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13th child by Patricia Wrede

May 24th, 2009 (11:30 pm)

I've just read 13th child by Patricia Wrede. It's a tightly written book, well thought up in every way, about growing up in a land full of magic. It's an alternate history also, and the centre of something of a controversy because the main venue is "North Columbia", a North America where English speaking settlers are in the process of colonizing a land where there are absolutely no Amerindians in sight.

Wrede has been criticized for having written a novel where all of the Amerindians have been "pre-empted" by having never left Asia thousands of years before. But it doesn't say so in the novel. It's a sad fact that there are so many novels set in the U.S. where Amerindians are never taken into account or even mentioned that if Wrede hadn't said, on the Web, that she had set up a North America with no Amerindians in it I would never have noticed it.

Since English isn't my mother tongue one of the really important things for me is that she's also "pre-empted" all of the Spanish and Portuguese explorers and settlers. There is no mention of them in the story while there is a mention of South America having been quite successfully settled by people from Africa. And of course the French colonies of North America, which were the original "block" to U.S. colonial expansion, to the North and to the West, are totally nonexistent, having been pre-empted in a similar fashion. It's all English-speaking settlers everywhere, with not a sign of the Spanish, Portuguese and French languages. Up to now I haven't heard a single voice criticizing Wrede for this. This doesn't surprise me because U.S. science fiction authors and U.S. alternate history authors have been doing this for more than sixty years and critics have been traditionally narrow-minded when picking out the nits.

Yet, Wrede is very much aware of other cultures and while she does simplify things, as past U.S. SF authors have done repeatedly, she takes a great deal of trouble to integrate into the story the idea of a multiplicity of ideas and traditions across the globe.

When I first heard of the controversy I wondered how Wrede dealt with the question of what happened to those Asians who didn't cross over to the Americas, and how she dealt with Asians in general. From what I could read through the critics it seemed that she just brushed them off. But no! She doesn't! While she has no need to delve in the entire alternate history of "her" Earth, she does make a crucial element out of the existence of Asian culture and an Asian magical tradition. In her heroine's world that Asian tradition of magic-making is part of the great triad of European, African and Asian magical traditions.

So, OK, Asians never went across the Pacific to the Americas, but on the other hand they didn't huddle in caves for thousands of years while the Europeans marched on to greater and greater knowledge of magic theory and practice. The Asians developed their own approach to magic and according to legend their great sorcerers were the ones responsible for driving the great dragons out of Asia and Europe, centuries ago. Also, when the heroine needs to put her nascent magical powers in check her teacher (a very savvy black woman, well versed in the three great magical traditions/cultures) shows her how to use an auto-disciplinary technique developed by Asian magicians.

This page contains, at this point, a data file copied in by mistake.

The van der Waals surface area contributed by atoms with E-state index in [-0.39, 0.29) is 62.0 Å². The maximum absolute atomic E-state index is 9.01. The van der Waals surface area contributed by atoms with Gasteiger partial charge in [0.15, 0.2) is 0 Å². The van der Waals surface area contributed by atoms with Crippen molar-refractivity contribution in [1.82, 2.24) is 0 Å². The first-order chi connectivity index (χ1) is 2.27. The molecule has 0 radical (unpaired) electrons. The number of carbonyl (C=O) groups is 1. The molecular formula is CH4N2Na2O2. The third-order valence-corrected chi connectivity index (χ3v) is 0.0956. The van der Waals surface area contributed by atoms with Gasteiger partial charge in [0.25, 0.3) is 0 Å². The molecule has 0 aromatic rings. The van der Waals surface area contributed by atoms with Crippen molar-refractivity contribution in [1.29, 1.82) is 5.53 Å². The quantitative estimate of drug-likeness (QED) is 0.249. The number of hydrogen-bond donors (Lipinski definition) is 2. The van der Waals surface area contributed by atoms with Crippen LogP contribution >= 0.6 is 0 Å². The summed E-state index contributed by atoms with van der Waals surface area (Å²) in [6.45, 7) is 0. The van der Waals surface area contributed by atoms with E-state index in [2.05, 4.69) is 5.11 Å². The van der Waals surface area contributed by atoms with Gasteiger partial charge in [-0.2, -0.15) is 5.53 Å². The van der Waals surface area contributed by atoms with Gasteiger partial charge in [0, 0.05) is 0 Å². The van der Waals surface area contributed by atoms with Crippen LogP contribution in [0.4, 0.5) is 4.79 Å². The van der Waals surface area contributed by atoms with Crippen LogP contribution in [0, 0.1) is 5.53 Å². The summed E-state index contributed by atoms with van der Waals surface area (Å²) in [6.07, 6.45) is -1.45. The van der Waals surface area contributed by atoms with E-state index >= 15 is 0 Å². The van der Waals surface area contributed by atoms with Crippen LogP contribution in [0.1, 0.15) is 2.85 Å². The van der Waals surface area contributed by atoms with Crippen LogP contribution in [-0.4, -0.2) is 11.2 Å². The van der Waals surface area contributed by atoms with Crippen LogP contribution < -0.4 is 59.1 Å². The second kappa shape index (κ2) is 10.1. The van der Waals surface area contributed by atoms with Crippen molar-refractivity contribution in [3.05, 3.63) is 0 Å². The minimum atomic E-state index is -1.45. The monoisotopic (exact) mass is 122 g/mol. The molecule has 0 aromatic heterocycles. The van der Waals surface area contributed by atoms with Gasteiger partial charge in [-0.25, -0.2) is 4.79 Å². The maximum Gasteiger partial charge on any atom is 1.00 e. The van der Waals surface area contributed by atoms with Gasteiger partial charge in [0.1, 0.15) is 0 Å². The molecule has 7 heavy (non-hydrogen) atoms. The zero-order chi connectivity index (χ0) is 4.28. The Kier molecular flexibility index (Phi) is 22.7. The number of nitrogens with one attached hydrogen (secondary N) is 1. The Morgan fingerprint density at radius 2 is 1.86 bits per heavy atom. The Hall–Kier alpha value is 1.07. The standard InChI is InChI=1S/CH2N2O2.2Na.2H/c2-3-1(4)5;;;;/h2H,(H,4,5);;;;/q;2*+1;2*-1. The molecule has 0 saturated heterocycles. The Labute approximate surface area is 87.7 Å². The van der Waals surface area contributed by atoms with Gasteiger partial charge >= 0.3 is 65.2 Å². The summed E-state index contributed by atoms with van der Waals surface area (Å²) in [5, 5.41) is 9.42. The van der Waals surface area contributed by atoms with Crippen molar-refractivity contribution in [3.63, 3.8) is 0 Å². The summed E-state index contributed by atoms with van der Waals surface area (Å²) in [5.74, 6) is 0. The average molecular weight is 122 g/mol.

If Wrede is to be denounced then about 90 % of all U.S. SF authors should be vigorously denounced for their cultural simplifications. Wrede should be praised for being a lot more open to other cultures than is usual in U.S. SF novels.

Comments

Posted by: Alain (ndgmtlcd)
Posted at: May 25th, 2009 09:13 pm (UTC)
Re: here via linkspam

At first I was repulsed by the size of the families (6, 7, 10-12 children or more) and the fact that women are expected to marry and produce children, above any other consideration while men can go off and do all kinds of things. It reminded me too much of Quebec society before the big shift in the 1960s, and that reminder is enough to make me feel bad about anything, even when the writing is good.

On the other hand, Wrede is describing a 19th century North American society and that's how things really were. There isn't much room for a female heroine to be "proactive" in that kind of context but Wrede does seize every occasion, every possible exception for her heroine to actually do something instead of getting carried along by family and society.

A few months ago I read "Alanna: The First Adventure" by Tamora Pierce because I was intrigued by the series. In it the heroine is a lot more "proactive" than in Wrede's book. But while Pierce didn't repulse me by throwing the sorry lot of medieval women in my face, right at the beginning, it was still there in the background. Her heroine was in a more complicated rebellion against the strictures of society than Wrede's heroine, but it was still a question of working within bounds, of still respecting family and traditions while finding yourself.

Posted by: Stella Omega (dharma_slut)
Posted at: May 26th, 2009 04:42 am (UTC)
Re: here via linkspam

Thanks for the answer, it's very much appreciated. I do feel as if I need to read the thing, for my own analysis. Figure out how not to do it, or something.

Posted by: Alain (ndgmtlcd)
Posted at: May 26th, 2009 05:20 am (UTC)
Re: here via linkspam

Then please do read Pierce's "Alanna: The First Adventure" too. It's a slim book, with the same teen demographic target. You might also find in there a way to figure out what not to do, and sometimes, what to do. Personally, I find that comparing the two can be instructive, even if they were written 25 years apart.

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